Leading Article: After the velvet divorce

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AT midnight, Czechoslovakia, a not-so-far- away country created in 1918 out of the ruins of the Austro-Hungarian empire, will cease to exist. In its place will arise two separate states: the Czech republic, with 10 million people but still lacking a name, and Slovakia, population 5 million. Although an old Slovak dream of independence will thus be fulfilled, celebration by its people this evening is likely to be muted. Among the 600,000-strong Hungarian minority there will be only apprehension.

With hindsight, many Slovaks realise they really wanted not full independence but more autonomy. Their mistake in the June elections was to elect a nationalist former Communist, Vladimir Meciar, who sought Slovakia's recognition as a separate state and representation at the United Nations. His economic policies were also incompatible with those of the man who simultaneously became the Czech Prime Minister, Vaclav Klaus. While Mr Meciar favoured a slow path towards the privatisation of business and industry, the pugnacious Mr Klaus was bent on a rapid transformation of the much more sophisticated Czech economy. The Czech proved the shrewder negotiator: Mr Meciar found himself given a choice of full independence or compliance with Prague. Boxed in by his own rhetoric, he had no choice but to go for a complete break.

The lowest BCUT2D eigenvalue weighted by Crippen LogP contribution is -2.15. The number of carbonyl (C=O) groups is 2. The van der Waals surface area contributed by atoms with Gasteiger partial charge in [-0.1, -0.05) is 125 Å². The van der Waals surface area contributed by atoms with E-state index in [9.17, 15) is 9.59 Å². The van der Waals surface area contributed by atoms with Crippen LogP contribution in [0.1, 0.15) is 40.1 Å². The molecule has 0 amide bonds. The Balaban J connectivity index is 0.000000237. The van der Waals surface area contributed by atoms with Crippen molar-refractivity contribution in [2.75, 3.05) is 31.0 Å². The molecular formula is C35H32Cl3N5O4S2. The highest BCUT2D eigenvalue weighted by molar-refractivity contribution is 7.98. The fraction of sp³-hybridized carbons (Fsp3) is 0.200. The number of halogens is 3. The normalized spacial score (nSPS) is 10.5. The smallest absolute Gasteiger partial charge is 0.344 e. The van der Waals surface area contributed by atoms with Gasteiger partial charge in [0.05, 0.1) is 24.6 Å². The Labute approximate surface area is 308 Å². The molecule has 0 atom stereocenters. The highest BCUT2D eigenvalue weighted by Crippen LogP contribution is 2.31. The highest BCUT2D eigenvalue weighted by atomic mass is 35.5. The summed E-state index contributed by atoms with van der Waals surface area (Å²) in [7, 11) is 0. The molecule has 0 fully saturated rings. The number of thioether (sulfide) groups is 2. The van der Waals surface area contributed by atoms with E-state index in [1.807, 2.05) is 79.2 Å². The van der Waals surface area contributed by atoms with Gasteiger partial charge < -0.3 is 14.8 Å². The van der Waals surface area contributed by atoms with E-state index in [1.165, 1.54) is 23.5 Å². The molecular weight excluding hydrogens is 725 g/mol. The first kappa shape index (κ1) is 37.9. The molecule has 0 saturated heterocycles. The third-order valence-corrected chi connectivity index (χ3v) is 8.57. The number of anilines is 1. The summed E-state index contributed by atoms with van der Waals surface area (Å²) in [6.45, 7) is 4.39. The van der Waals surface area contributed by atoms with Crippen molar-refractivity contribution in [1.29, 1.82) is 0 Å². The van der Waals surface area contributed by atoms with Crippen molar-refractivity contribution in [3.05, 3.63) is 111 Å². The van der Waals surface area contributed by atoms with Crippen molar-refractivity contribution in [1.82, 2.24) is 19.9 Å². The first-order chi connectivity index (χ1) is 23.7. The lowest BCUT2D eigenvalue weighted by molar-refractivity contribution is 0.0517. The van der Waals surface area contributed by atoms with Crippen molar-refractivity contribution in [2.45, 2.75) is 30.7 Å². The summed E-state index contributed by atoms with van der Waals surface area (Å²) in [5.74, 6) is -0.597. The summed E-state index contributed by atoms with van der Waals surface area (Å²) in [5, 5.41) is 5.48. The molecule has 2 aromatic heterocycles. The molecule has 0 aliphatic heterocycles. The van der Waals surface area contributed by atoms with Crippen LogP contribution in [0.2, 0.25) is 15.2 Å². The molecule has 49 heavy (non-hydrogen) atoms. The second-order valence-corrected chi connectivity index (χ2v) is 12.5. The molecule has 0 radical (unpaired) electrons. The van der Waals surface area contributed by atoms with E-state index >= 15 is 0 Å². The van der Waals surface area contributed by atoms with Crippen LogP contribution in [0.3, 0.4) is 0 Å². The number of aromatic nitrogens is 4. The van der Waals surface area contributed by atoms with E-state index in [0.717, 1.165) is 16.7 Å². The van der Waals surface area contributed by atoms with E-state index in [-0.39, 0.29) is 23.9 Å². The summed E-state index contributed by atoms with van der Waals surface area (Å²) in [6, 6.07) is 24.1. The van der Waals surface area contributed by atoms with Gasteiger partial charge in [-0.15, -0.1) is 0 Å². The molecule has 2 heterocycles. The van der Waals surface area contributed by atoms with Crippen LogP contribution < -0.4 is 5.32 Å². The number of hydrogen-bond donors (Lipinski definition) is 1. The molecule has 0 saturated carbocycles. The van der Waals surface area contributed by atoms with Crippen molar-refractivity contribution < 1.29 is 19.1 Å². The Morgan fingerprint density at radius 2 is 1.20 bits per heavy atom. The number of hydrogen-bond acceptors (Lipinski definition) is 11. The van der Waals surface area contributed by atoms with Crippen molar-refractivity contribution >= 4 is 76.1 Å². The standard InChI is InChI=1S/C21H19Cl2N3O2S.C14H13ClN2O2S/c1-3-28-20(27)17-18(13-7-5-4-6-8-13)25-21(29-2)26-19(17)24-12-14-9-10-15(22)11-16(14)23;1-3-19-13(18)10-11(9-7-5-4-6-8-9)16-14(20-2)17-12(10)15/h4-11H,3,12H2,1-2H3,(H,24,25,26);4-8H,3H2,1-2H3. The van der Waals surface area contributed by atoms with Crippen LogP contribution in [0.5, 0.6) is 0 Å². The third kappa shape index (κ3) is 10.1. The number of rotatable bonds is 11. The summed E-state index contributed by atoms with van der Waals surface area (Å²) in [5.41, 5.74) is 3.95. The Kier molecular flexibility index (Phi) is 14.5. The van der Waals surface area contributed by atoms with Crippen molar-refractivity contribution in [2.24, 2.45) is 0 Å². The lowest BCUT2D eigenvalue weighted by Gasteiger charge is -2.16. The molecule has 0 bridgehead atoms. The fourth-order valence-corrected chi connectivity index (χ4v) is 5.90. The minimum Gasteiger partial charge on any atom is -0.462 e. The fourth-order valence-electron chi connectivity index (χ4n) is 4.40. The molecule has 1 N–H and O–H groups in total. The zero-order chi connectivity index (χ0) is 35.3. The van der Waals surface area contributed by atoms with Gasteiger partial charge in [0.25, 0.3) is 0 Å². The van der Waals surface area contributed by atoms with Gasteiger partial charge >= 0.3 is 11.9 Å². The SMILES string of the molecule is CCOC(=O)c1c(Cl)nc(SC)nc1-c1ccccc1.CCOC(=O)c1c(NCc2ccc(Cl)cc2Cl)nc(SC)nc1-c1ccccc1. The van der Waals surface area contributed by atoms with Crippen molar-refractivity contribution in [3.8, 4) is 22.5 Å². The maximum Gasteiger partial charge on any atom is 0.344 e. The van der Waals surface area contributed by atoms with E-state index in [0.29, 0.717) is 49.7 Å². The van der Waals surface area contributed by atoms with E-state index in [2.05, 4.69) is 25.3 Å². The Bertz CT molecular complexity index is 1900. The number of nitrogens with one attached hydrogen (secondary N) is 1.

The Slovaks start heavily handicapped. Whereas between the wars industry in Bohemia and Moravia was on a par with Germany's, Slovakia remained backward, agricultural and fervently Catholic. Hitler played on old antagonisms by making the Czech lands a harshly governed protectorate, while installing a fascistic Catholic puppet government in Slovakia. Under the Communists, Slovakia suffered a crash course in industrialisation, heavy armaments a speciality; in the post- Communist era, President Vaclav Havel's scruples about arms exports were an added source of Slovak resentment. The newly independent state will probably soon be supplying arms to the world's less savoury regimes.

It is to the credit of both sides that they have succeeded in negotiating (compare Yugoslavia) a divorce as unviolent as the Prague revolution that overthrew Communism in 1989. But there is no shortage of potential disputes. Currency union is doomed, with the Czechs determined to balance their budget and the Slovaks expected to head down the road of deficit financing and inflation.

The widespread fear is that when Mr Meciar looks around for someone to blame for his government's economic failures, he will pick on the Hungarian minority as scapegoats. Ethnic Hungarians in Slovakia's eastern region already feel discriminated against, as do those in Romania and Serbia. Any tendency to victimise them further will inflame nationalist sentiment in Hungary itself. Relations have recently been strained by Slovakia's determination to complete the Gabcikovo dam scheme, now seen as a threat to the ecology of the Danube basin. The entire project is to be reassessed, with European Community assistance. In this, as in any subsequent disputes, Mr Meciar's capacity to inflame tensions in the region must not be underestimated. Equally, the EC must leave no doubt that his government's ambitions for membership will be delayed by any backsliding from democratic government and economic reform.